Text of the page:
The spirit of Rackpeople after a long but a great day

But, the sightseeing of the Moni, after the cruise competition wasn't the end of the day. It continued with one amazing lecture given by Erik, the second ship captain about leadership, relations between competence and confidence among team members and all the connections between tech companies and sailing. The epilogue of the competition itself was unclear and ultimately not important, what was matter the most is great spirit and team building closure which ended in singing popular songs led by the first ship captain Lasse, who surprised us all with his musical talent which was not left unrewarded even by the people on the neighboring yachts with thunderous applause.

Unfortunately, in the spirit of the Moni island hatred for people, that night came really nasty weather from nowhere. In the morning it turned into small windy rollercoaster that woke me up with the first sunshine. I came on deck to find a spot where I could pass it as best I could but soon it was the 4D movie theater all over again. Only this time it lasted several hours and I sadly realized that the cruise for me is over as I knew I would need more than a day to recover. After couple of hours of 'pros and cons' measuring, with great regret I opted out myself from the remaining of the trip. After all, being on the boat is all about being part of it, otherwise is something else entirely.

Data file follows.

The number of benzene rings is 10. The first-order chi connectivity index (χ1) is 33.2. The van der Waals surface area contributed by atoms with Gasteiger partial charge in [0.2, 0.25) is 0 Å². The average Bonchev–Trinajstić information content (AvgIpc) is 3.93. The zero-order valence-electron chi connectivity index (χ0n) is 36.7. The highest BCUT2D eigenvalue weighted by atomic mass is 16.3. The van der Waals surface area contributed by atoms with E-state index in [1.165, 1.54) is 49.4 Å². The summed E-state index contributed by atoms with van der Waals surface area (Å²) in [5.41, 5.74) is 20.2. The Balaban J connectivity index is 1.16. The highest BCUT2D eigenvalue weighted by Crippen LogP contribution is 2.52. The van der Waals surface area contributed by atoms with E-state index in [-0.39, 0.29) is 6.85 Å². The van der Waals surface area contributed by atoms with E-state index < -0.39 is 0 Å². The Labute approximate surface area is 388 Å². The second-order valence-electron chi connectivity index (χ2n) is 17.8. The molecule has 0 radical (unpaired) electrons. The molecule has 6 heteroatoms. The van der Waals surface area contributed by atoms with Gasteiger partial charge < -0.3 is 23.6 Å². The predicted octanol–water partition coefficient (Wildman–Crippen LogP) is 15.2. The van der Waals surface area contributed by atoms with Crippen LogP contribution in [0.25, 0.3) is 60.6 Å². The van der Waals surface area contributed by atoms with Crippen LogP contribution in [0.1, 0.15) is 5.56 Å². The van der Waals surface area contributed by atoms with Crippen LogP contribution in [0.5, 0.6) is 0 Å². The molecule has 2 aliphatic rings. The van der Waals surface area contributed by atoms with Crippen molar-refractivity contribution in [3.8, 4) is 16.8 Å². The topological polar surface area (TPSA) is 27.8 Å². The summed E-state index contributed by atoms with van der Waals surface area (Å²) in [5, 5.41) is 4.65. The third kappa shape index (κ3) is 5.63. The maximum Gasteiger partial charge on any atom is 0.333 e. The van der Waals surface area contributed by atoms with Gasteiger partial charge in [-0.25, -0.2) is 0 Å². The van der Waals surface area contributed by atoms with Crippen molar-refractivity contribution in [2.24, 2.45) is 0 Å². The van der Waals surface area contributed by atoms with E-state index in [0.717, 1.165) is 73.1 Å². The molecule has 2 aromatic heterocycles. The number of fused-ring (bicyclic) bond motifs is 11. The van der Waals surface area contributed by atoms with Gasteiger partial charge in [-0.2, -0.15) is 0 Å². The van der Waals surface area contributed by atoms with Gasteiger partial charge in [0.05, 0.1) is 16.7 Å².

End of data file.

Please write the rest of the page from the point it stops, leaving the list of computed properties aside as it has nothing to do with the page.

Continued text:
The Seaview from the hotel Methanion

At the next marina, a taxi took me to the nearby port town of Methana where I missed the last ferry by an hour, so I went strait to the first hotel where I took the night to recover. There, I witnessed a worm hospitality by the hotel owner, something only in Greece I felt before, especially in my childhood when we were visiting the country frequently on family vacations. Serbia and Greece have this unusual friendship between the two countries from the time immemorial. There was no part in the history of two countries with any animosities between the two, let alone any conflicts or wars. So it's always nice to see a genuine smile on people's faces when I say from where I am coming from. Anyhow, when she heard I am Serbian, with the warmest smile she said 'I will give you the best Seaview in Methana'. And the best it was.

It turned out Methana is not an island at all. The best I could describe, it is a 'wannabe island' peninsula. It has an island shape but connected to Peloponnese with a narrow land bridge. Methana is entirely of active volcanic origin with the last eruption occurred in 3rd century BC. Due to the pressure of the plate of North Africa, which slid under the Asia and European plates, there were active tectonic movements on the line of the Aegean islands of which are Methana, Milos, Santorini and Nisyros. As it seems, the future of volcanism in Greece is not yet written, and Methana is one of the volcanoes that unfortunately has not yet said its last word. The last great eruption in Greece was Minoan super-volcanic catastrophe that reshaped the island of Thera in the middle of the second millennium BC and devastated entire Mediterranean for years.

Aegina port seen from the ferry